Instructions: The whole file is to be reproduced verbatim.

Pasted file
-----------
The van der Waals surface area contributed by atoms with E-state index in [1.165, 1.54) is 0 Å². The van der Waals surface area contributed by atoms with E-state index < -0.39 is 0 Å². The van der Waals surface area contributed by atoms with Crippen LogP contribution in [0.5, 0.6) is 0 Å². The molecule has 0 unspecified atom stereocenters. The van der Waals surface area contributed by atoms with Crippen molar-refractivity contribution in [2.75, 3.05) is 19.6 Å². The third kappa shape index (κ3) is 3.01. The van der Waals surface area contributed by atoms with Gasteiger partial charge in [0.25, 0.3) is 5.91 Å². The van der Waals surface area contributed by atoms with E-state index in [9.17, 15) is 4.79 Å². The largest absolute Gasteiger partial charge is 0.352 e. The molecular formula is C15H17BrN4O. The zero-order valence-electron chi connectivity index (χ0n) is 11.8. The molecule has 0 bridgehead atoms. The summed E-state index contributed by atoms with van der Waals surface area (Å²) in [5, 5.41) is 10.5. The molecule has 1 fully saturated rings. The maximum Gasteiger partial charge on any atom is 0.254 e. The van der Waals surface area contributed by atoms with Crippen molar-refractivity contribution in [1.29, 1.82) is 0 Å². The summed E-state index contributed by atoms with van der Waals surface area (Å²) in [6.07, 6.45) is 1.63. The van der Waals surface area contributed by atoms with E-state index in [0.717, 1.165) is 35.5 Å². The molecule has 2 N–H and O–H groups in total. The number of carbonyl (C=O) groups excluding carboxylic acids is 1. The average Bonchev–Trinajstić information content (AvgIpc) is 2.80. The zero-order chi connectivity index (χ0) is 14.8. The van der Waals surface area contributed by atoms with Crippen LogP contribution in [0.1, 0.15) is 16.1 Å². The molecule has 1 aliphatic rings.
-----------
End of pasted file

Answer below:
The van der Waals surface area contributed by atoms with E-state index in [1.165, 1.54) is 0 Å². The van der Waals surface area contributed by atoms with E-state index < -0.39 is 0 Å². The van der Waals surface area contributed by atoms with Crippen LogP contribution in [0.5, 0.6) is 0 Å². The molecule has 0 unspecified atom stereocenters. The van der Waals surface area contributed by atoms with Crippen molar-refractivity contribution in [2.75, 3.05) is 19.6 Å². The third kappa shape index (κ3) is 3.01. The van der Waals surface area contributed by atoms with Gasteiger partial charge in [0.25, 0.3) is 5.91 Å². The van der Waals surface area contributed by atoms with E-state index in [9.17, 15) is 4.79 Å². The largest absolute Gasteiger partial charge is 0.352 e. The molecular formula is C15H17BrN4O. The zero-order valence-electron chi connectivity index (χ0n) is 11.8. The molecule has 0 bridgehead atoms. The summed E-state index contributed by atoms with van der Waals surface area (Å²) in [5, 5.41) is 10.5. The molecule has 1 fully saturated rings. The maximum Gasteiger partial charge on any atom is 0.254 e. The van der Waals surface area contributed by atoms with Crippen molar-refractivity contribution in [1.29, 1.82) is 0 Å². The summed E-state index contributed by atoms with van der Waals surface area (Å²) in [6.07, 6.45) is 1.63. The van der Waals surface area contributed by atoms with E-state index in [0.717, 1.165) is 35.5 Å². The molecule has 2 N–H and O–H groups in total. The number of carbonyl (C=O) groups excluding carboxylic acids is 1. The average Bonchev–Trinajstić information content (AvgIpc) is 2.80. The zero-order chi connectivity index (χ0) is 14.8. The van der Waals surface area contributed by atoms with Crippen LogP contribution in [0.1, 0.15) is 16.1 Å². The molecule has 1 aliphatic rings.